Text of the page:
There is no gung-ho heroism in the pages of Uber; actions are borne from jaded pragmatism rather than any unrealistic sense of pure honour or ethical superiority. In that regard, Gillen shatters the complacency of the moral structure that such stories normally encompass.
The dying days of World War II and, as the allied forces move in on Berlin, history is about to take a very different turn from the path that we are familiar with. Because in this take on reality those last, desperate moments of the conflict will see a new factor added into the mix – Nazi super-beings who will extend the hostilities far beyond their supposedly fated endpoint and plunge Europe into an all-new “third act” in this bitterly fought campaign…
The crucial turning point in Űber that sees the flow of history diverted comes just as the Nazi forces are facing final defeat. With Hitler on the brink of suicide, communication from an agent deep undercover in the German “Overman” research project reveals that the war is about to begin a horrifying new phase as terrifying human weapons – the “rank and file” ubers the Panzermensch, and a handful of their “Battleship” class cousins – enter the fray. With the super-soldiers devastating all in their path in continental Europe, a last gasp race begins as the Allies attempt to create their own enhanced super-being before they are overrun…
If the back cover text on the trade collection of writer Kieron Gillen and artist Caanan White’s Űber is to be believed then this first collection of the Avatar Press ongoing series promises a take on the comics “super-soldier” idea unlike anything we have experienced before. That’s a bold claim that, unsurprisingly, is somewhat hyperbolic in delivery and Űber – by the point the six issues in this compilation have concluded anyway – proves to be more or less another permutation on an old super-hero comics theme. But, while the comic is perhaps not the brave new re-imagining the publicity blurb proclaims, it is a darkly fascinating approach to the idea of superhumans as part of the war machine that takes the concept to its logical, cynical conclusion.
That’s largely because Űber never makes accommodations in its portrayal of the moral complexities of war. It’s not so much a reminder of that oft-repeated mantra of a certain tradition of comics that “war is hell” as it is a weary testament to the inescapable and obvious observation that war is moral compromise. To underline this Gillen puts the reader in the uncomfortable situation of reading about protagonists who are largely unsympathetic – there are characters here whose plight we can empathise and yet we still faintly despise them for the choices they make. There is no gung-ho heroism in these pages; actions are borne from jaded pragmatism rather than any unrealistic sense of pure honour or ethical superiority. In that regard Gillen shatters the complacency of the moral structure that such stories normally encompass, that fragile facade that we usually construct for ourselves when we live out our convictions through the eyes of such characters. The right thing is an irrelevance because there is no right thing; only moral concession.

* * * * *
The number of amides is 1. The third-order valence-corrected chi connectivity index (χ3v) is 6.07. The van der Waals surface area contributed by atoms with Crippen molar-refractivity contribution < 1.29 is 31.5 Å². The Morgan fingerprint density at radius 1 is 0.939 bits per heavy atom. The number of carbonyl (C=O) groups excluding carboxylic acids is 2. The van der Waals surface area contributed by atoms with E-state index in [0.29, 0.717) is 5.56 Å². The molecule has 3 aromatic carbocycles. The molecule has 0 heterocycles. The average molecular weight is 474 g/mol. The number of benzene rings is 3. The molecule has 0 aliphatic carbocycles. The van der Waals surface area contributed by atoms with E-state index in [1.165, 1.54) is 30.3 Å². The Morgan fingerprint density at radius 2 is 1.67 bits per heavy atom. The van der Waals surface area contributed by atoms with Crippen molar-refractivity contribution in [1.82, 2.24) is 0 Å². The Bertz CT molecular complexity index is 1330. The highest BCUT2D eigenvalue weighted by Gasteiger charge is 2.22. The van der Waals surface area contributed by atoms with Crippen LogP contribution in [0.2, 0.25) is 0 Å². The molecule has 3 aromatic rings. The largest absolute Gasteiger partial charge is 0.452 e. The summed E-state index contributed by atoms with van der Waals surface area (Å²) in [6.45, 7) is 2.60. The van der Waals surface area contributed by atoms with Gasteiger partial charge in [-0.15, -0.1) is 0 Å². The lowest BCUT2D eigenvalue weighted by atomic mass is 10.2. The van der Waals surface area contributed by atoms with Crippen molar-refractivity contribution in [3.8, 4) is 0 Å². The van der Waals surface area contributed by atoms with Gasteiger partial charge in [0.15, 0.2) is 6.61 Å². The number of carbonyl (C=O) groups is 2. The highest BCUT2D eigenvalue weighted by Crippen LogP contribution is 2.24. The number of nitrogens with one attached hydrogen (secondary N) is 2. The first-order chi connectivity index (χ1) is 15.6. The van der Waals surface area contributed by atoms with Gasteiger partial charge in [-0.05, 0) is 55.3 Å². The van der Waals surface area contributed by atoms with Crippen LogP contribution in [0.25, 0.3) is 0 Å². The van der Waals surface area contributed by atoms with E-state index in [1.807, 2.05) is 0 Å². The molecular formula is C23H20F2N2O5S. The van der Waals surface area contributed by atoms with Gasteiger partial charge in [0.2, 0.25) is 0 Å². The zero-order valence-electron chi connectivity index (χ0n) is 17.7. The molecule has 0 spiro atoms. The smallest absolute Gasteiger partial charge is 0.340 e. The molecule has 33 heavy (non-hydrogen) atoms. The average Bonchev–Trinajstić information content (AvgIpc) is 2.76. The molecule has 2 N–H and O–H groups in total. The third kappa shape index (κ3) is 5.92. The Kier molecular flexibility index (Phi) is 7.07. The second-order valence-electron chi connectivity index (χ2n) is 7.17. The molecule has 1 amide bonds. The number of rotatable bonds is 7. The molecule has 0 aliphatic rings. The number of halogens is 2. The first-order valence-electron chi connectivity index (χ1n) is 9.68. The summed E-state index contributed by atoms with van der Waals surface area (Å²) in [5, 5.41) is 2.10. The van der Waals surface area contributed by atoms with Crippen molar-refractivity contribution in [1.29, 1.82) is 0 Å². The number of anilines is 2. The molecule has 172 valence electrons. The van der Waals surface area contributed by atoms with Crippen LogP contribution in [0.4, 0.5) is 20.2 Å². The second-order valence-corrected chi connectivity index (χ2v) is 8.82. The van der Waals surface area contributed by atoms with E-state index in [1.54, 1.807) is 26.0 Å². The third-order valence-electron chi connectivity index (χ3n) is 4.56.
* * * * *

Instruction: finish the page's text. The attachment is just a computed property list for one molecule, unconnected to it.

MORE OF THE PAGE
This is an Avatar book and, as such, you will be unsurprised to note that Űber has its fair share of the signature Avatar over-the-top blood and guts moments! As with much of the publisher’s output you quickly become desensitised to the exploding body parts and the sense of shock and awe that those scenes are presumably designed to elicit. No doubt readers will be divided then as to whether Caanan White’s explicit visuals are a defiant depiction of the appalling reality of the battlefield or simply voyeuristic sensationalism. Outside of the sometimes gratuitous dismemberments and melting faces, though, White brings home a forceful sense of displacement and despair in his unwavering portrayal of the devastation of warfare on the environment and the populace.
With a denouement in this first volume that casually reflects the fatalism of the rest of the book, Űber is a compelling and unsettling collection that will appeal to a broader section of readers than the usual core Avatar audience. Gillen isn’t particularly interested in the notion of the super-soldier as embodiment of an ideal or as symbol of propaganda. This is super-powers as weapons first and foremost; an exploration of the super-being as a strategic tool rather than as a PR exercise, or a rallying call to arms. It’s brutal and it makes no allowances in its depiction of the actualities of amoral expediency over the plight of the individual in warfare. Meticulously researched, Űber takes an era of actual historical violence that we can already barely comprehend and ramps it up a hundredfold with a stark and intelligent commentary on the unidealistic realities of waging war.